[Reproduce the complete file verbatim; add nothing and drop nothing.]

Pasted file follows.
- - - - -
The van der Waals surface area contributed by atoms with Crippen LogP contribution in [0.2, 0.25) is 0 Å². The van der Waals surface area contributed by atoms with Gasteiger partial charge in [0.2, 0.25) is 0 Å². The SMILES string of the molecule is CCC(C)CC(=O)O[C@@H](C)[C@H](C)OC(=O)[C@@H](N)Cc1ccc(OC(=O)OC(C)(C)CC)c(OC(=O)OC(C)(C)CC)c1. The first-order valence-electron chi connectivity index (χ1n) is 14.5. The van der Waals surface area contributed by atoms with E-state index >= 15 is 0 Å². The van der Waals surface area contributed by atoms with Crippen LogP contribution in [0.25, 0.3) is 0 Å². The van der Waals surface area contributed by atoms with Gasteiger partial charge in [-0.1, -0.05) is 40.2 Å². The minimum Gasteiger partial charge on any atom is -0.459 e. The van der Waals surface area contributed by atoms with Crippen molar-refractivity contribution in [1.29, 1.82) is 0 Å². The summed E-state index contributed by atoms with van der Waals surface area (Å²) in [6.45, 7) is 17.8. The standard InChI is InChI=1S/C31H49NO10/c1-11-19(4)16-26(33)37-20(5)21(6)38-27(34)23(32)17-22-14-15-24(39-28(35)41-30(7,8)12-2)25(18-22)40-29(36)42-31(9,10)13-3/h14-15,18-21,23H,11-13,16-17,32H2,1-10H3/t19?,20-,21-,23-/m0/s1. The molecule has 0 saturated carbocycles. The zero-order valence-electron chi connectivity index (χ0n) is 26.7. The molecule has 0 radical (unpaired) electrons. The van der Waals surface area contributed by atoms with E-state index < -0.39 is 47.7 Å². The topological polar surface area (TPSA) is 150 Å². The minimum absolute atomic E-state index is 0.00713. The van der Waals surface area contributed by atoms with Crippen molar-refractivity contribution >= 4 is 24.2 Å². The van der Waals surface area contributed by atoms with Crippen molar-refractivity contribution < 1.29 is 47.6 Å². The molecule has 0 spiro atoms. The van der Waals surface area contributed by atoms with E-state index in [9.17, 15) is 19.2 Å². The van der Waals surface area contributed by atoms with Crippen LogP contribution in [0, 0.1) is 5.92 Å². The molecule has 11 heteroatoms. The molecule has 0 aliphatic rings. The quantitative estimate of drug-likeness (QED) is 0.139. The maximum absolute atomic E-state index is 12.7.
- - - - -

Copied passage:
The van der Waals surface area contributed by atoms with Crippen LogP contribution in [0.2, 0.25) is 0 Å². The van der Waals surface area contributed by atoms with Gasteiger partial charge in [0.2, 0.25) is 0 Å². The SMILES string of the molecule is CCC(C)CC(=O)O[C@@H](C)[C@H](C)OC(=O)[C@@H](N)Cc1ccc(OC(=O)OC(C)(C)CC)c(OC(=O)OC(C)(C)CC)c1. The first-order valence-electron chi connectivity index (χ1n) is 14.5. The van der Waals surface area contributed by atoms with E-state index >= 15 is 0 Å². The van der Waals surface area contributed by atoms with Crippen LogP contribution in [0.25, 0.3) is 0 Å². The van der Waals surface area contributed by atoms with Gasteiger partial charge in [-0.1, -0.05) is 40.2 Å². The minimum Gasteiger partial charge on any atom is -0.459 e. The van der Waals surface area contributed by atoms with Crippen molar-refractivity contribution in [1.29, 1.82) is 0 Å². The summed E-state index contributed by atoms with van der Waals surface area (Å²) in [6.45, 7) is 17.8. The standard InChI is InChI=1S/C31H49NO10/c1-11-19(4)16-26(33)37-20(5)21(6)38-27(34)23(32)17-22-14-15-24(39-28(35)41-30(7,8)12-2)25(18-22)40-29(36)42-31(9,10)13-3/h14-15,18-21,23H,11-13,16-17,32H2,1-10H3/t19?,20-,21-,23-/m0/s1. The molecule has 0 saturated carbocycles. The zero-order valence-electron chi connectivity index (χ0n) is 26.7. The molecule has 0 radical (unpaired) electrons. The van der Waals surface area contributed by atoms with E-state index < -0.39 is 47.7 Å². The topological polar surface area (TPSA) is 150 Å². The minimum absolute atomic E-state index is 0.00713. The van der Waals surface area contributed by atoms with Crippen molar-refractivity contribution >= 4 is 24.2 Å². The van der Waals surface area contributed by atoms with Crippen molar-refractivity contribution < 1.29 is 47.6 Å². The molecule has 0 spiro atoms. The van der Waals surface area contributed by atoms with E-state index in [9.17, 15) is 19.2 Å². The van der Waals surface area contributed by atoms with Crippen LogP contribution in [0, 0.1) is 5.92 Å². The molecule has 11 heteroatoms. The molecule has 0 aliphatic rings. The quantitative estimate of drug-likeness (QED) is 0.139. The maximum absolute atomic E-state index is 12.7.